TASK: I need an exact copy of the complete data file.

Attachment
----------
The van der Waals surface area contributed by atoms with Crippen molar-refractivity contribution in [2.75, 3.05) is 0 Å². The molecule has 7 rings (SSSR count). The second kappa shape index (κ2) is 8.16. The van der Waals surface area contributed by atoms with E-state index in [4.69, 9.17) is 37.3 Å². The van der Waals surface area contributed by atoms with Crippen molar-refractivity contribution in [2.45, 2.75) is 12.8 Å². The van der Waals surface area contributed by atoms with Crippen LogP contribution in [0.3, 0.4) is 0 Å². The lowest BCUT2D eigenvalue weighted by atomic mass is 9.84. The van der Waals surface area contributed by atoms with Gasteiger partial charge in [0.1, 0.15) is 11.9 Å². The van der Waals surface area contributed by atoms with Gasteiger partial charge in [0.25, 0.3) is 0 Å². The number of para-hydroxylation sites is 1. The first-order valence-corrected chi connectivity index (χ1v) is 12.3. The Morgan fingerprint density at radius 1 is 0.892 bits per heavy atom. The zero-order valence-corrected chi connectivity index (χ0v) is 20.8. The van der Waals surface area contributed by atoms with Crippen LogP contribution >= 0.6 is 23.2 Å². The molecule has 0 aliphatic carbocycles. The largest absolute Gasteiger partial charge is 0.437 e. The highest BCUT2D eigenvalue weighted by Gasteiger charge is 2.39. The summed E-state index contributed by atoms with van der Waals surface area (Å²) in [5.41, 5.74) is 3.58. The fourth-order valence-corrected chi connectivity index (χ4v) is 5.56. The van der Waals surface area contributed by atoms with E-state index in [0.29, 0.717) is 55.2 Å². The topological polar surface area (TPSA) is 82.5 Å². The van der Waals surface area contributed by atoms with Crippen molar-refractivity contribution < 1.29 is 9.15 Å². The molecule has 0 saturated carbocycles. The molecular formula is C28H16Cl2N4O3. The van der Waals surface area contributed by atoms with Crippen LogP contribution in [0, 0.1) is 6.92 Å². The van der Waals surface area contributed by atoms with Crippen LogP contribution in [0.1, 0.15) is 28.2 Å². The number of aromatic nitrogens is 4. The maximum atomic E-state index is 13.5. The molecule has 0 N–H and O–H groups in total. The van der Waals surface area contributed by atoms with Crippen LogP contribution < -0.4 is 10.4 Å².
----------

The van der Waals surface area contributed by atoms with Crippen molar-refractivity contribution in [2.75, 3.05) is 0 Å². The molecule has 7 rings (SSSR count). The second kappa shape index (κ2) is 8.16. The van der Waals surface area contributed by atoms with E-state index in [4.69, 9.17) is 37.3 Å². The van der Waals surface area contributed by atoms with Crippen molar-refractivity contribution in [2.45, 2.75) is 12.8 Å². The van der Waals surface area contributed by atoms with Crippen LogP contribution in [0.3, 0.4) is 0 Å². The lowest BCUT2D eigenvalue weighted by atomic mass is 9.84. The van der Waals surface area contributed by atoms with Gasteiger partial charge in [0.1, 0.15) is 11.9 Å². The van der Waals surface area contributed by atoms with Gasteiger partial charge in [0.25, 0.3) is 0 Å². The number of para-hydroxylation sites is 1. The first-order valence-corrected chi connectivity index (χ1v) is 12.3. The Morgan fingerprint density at radius 1 is 0.892 bits per heavy atom. The zero-order valence-corrected chi connectivity index (χ0v) is 20.8. The van der Waals surface area contributed by atoms with Crippen LogP contribution >= 0.6 is 23.2 Å². The molecule has 0 aliphatic carbocycles. The largest absolute Gasteiger partial charge is 0.437 e. The highest BCUT2D eigenvalue weighted by Gasteiger charge is 2.39. The summed E-state index contributed by atoms with van der Waals surface area (Å²) in [5.41, 5.74) is 3.58. The fourth-order valence-corrected chi connectivity index (χ4v) is 5.56. The van der Waals surface area contributed by atoms with E-state index in [0.29, 0.717) is 55.2 Å². The topological polar surface area (TPSA) is 82.5 Å². The van der Waals surface area contributed by atoms with Crippen molar-refractivity contribution < 1.29 is 9.15 Å². The molecule has 0 saturated carbocycles. The molecular formula is C28H16Cl2N4O3. The van der Waals surface area contributed by atoms with Crippen LogP contribution in [0, 0.1) is 6.92 Å². The van der Waals surface area contributed by atoms with Crippen LogP contribution in [0.1, 0.15) is 28.2 Å². The number of aromatic nitrogens is 4. The maximum atomic E-state index is 13.5. The molecule has 0 N–H and O–H groups in total. The van der Waals surface area contributed by atoms with Crippen LogP contribution < -0.4 is 10.4 Å².